It will now be apparent from the foregoing that a novel and inexpensive sheet metal evaporator containing built-in electric heater defrosting means has been shown and described, and it is to be understood that changes m-ay bev made in the construction without de- 3 parting from the spirit of the invention lor the scope thereof as dened in the appended claim.
What is claimed is:
A defrosting evaporator for household refrigerators, comprising a pair of kplates of substantially rectangular lform, one of said plates being .embossed outwardly to form one continuous larger groove, which is sinuous throughout its length yan-d is closed by the otherplate for ya refrigerant conduit, said conduit including Lan open ,-V-shaped formation `at each end of the plate, each of which is joined :to one of afpair of central sinuous format-ions, each having a plurality of center to end passes with U-shaped joining portions, and including a long pass joining the pair 'of central sinuous portions, one of said `plates also having ra smaller groove following and close to the side of said larger groove to form a continuous cavity for an electric heater, and a bendable, insulated electric heater located inside said Cil smaller groove, before the joining of said plates, and enclosed inside both sheets to spread its heat outwardly through the plates, for defrosting the entire evaporator quickly, the said plates being integrally secured together at all other areas except said grooves, and being bent to top open U shape, with inwardly extending attaching anges at the top.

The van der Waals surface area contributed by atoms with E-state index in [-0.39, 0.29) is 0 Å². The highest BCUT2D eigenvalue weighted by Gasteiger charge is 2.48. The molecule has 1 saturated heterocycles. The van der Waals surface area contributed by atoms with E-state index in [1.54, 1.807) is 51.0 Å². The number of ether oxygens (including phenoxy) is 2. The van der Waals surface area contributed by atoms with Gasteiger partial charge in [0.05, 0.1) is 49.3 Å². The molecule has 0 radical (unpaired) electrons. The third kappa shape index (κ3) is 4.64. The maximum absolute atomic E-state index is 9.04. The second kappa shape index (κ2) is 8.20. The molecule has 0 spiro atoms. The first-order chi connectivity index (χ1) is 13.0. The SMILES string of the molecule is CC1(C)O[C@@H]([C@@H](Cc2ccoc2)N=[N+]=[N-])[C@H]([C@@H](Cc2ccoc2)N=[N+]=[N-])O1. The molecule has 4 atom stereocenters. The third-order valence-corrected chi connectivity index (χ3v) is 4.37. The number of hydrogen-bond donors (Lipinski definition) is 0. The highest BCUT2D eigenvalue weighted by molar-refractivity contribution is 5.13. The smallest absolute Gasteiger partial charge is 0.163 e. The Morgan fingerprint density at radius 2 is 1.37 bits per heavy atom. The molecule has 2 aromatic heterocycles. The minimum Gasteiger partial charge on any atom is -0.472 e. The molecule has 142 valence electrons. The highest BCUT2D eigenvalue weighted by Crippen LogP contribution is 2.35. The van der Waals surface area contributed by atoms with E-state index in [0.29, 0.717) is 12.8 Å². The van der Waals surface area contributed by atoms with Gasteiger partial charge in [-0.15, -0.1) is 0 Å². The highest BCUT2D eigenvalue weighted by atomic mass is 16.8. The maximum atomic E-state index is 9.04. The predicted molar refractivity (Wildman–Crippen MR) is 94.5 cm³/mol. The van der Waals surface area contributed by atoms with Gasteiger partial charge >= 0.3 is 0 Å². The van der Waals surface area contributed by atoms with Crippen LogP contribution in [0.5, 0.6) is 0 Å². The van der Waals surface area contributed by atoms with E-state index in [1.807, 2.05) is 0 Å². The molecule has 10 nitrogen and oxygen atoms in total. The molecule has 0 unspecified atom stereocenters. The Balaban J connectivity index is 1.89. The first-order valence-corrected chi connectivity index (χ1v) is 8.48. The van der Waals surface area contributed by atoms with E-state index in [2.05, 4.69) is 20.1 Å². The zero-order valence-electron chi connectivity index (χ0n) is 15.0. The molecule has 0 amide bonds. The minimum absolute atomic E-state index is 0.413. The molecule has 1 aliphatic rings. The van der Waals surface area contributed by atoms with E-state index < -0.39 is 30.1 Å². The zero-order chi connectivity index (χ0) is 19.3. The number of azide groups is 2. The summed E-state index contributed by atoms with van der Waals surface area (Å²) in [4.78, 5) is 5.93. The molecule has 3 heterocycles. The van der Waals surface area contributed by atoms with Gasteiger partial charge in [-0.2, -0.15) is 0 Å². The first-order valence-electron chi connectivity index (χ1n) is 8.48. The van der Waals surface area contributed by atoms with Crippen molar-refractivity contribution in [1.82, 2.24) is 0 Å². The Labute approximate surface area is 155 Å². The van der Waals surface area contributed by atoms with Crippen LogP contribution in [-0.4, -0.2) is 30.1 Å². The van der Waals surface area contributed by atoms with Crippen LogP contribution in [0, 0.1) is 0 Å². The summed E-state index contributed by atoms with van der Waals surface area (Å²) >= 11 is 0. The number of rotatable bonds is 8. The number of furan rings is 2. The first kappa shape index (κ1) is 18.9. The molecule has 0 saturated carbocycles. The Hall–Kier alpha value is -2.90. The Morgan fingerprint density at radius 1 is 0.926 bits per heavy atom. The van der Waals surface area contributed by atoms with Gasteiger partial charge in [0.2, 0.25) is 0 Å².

References Cited in the file of this patent UNITED STATES PATENTS 2,492,397 Peterson Dec. 27, 1949 2,516,864 Gilmore et al. Aug. ,1, 1950 2,541,201 Buecken ct al. Feb. 13, 1951 2,601,466 Thomas June 24, 1952 2,638,754 Kleist May 19, 1953 2,665,567 King et al. Ian. 12, 1954 2,685,780 Zearfoss Aug. 10, 1954 2,691,871 Saler .V Oct. 19, V1,954